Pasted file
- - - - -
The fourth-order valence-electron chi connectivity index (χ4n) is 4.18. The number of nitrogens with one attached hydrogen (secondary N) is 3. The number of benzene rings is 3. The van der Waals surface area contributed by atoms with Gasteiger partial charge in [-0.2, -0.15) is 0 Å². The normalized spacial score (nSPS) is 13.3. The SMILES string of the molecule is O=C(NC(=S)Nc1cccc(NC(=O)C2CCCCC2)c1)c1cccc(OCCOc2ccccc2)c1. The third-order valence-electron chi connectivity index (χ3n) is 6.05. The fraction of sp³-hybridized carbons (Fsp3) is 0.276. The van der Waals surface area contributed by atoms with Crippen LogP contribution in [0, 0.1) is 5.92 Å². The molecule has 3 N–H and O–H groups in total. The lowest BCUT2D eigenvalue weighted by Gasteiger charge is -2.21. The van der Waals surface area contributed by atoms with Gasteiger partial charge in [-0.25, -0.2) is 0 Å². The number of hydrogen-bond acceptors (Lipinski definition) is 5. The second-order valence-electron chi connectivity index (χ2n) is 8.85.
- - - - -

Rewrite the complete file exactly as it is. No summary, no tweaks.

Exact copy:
The fourth-order valence-electron chi connectivity index (χ4n) is 4.18. The number of nitrogens with one attached hydrogen (secondary N) is 3. The number of benzene rings is 3. The van der Waals surface area contributed by atoms with Gasteiger partial charge in [-0.2, -0.15) is 0 Å². The normalized spacial score (nSPS) is 13.3. The SMILES string of the molecule is O=C(NC(=S)Nc1cccc(NC(=O)C2CCCCC2)c1)c1cccc(OCCOc2ccccc2)c1. The third-order valence-electron chi connectivity index (χ3n) is 6.05. The fraction of sp³-hybridized carbons (Fsp3) is 0.276. The van der Waals surface area contributed by atoms with Crippen LogP contribution in [0, 0.1) is 5.92 Å². The molecule has 3 N–H and O–H groups in total. The lowest BCUT2D eigenvalue weighted by Gasteiger charge is -2.21. The van der Waals surface area contributed by atoms with Gasteiger partial charge in [-0.25, -0.2) is 0 Å². The number of hydrogen-bond acceptors (Lipinski definition) is 5. The second-order valence-electron chi connectivity index (χ2n) is 8.85.